The router could use QoS DSCP tags discussed above, but it is usually simpler and just as effective to prioritise traffic according to IP addresses.
This requires that the IP address of each VoIP phone is known and may also require that the router and the network switches are capable of assigning different types of traffic to specific Virtual Local Area Network (VLAN) IP subnets.
6. Have your network switches been configured to give priority to VoIP traffic within your local network?
The issue of giving priority to VoIP traffic within your local area network is not usually a significant problem due to the relatively large capacity in most local area network (ie 100+ Mbps) and also the very low latency times that are inherent in local area networks.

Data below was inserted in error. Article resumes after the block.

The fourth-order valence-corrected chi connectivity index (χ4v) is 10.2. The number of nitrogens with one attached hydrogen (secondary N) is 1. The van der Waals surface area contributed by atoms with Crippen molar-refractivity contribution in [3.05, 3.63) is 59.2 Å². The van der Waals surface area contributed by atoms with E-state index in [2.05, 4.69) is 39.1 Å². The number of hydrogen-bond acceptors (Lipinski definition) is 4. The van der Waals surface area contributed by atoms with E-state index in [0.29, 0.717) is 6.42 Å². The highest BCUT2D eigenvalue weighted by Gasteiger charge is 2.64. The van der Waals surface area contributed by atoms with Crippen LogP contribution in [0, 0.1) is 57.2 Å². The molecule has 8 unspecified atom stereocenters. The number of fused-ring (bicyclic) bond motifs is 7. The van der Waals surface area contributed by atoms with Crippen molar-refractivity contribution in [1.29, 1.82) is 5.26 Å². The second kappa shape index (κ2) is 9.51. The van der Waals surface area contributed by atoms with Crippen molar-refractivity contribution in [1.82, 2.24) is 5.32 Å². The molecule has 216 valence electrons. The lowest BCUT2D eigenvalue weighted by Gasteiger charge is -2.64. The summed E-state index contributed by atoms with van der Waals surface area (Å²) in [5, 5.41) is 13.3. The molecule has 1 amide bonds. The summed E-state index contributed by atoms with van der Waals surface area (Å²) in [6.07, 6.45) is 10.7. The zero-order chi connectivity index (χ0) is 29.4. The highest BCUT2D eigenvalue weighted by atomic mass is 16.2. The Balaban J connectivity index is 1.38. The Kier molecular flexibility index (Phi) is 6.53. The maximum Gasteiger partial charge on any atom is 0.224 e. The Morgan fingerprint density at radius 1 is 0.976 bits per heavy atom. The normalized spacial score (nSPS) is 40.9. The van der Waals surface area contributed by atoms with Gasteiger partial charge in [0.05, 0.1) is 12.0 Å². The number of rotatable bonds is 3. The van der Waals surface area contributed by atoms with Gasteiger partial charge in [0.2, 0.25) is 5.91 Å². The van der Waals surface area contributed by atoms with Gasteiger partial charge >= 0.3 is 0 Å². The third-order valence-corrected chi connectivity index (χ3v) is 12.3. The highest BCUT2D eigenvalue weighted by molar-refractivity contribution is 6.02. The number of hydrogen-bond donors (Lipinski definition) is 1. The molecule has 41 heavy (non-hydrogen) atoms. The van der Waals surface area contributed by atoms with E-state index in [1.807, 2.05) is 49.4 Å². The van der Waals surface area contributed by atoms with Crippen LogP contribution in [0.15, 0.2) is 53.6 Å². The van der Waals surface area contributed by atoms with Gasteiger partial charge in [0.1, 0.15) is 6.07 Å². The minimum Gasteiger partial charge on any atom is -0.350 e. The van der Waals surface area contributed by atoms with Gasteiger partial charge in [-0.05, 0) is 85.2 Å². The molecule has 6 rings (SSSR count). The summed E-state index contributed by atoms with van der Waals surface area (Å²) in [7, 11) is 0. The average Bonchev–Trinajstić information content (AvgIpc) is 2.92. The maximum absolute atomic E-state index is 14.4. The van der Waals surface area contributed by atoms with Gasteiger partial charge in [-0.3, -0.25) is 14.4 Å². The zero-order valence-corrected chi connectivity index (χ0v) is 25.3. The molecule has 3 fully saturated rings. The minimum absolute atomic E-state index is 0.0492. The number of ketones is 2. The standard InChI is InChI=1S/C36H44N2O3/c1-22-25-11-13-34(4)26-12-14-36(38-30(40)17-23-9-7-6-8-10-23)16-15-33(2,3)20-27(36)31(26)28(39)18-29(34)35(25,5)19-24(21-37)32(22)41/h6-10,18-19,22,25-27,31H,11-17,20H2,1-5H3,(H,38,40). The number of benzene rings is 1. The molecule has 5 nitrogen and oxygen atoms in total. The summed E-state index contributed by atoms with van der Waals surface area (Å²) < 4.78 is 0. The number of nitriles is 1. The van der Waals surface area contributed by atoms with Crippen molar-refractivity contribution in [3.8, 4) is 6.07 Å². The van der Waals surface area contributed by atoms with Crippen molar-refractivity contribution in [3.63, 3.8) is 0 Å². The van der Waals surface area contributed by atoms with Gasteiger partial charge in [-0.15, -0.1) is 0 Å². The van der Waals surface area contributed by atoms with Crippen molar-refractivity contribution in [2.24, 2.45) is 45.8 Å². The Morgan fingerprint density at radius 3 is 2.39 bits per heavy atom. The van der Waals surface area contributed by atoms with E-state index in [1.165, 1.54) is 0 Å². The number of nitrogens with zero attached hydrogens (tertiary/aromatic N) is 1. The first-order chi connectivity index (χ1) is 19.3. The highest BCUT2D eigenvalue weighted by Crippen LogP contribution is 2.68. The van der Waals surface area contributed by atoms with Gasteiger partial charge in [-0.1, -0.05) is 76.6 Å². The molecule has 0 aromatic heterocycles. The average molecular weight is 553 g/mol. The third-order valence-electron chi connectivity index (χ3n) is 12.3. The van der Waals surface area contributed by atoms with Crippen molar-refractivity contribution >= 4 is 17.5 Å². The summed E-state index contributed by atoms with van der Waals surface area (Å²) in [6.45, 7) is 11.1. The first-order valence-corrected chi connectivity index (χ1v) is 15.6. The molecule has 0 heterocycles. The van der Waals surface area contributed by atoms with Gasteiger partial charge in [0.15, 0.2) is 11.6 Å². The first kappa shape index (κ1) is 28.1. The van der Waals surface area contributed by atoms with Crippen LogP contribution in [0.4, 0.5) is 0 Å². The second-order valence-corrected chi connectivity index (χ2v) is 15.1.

Nevertheless, it is good practice to ensure that you deploy network switches that can prioritise VoIP traffic within your local area network just in case there is some network overload issues caused by a malfunction or malware.
One point to note is that network switches do not use DSCP QoS tagging discussed above. Instead they use their own proprietary methods or the 802.1P QoS standard for network switches.
If you ask Premitel to assist with your VoIP deployment we would ensure that you could answer YES to all of the above questions.
Get in touch with Premitel if you have a specific requirement or if you wish to discuss how your business could make better and more cost-effective use of its existing telecommunications and internet infrastructure and services.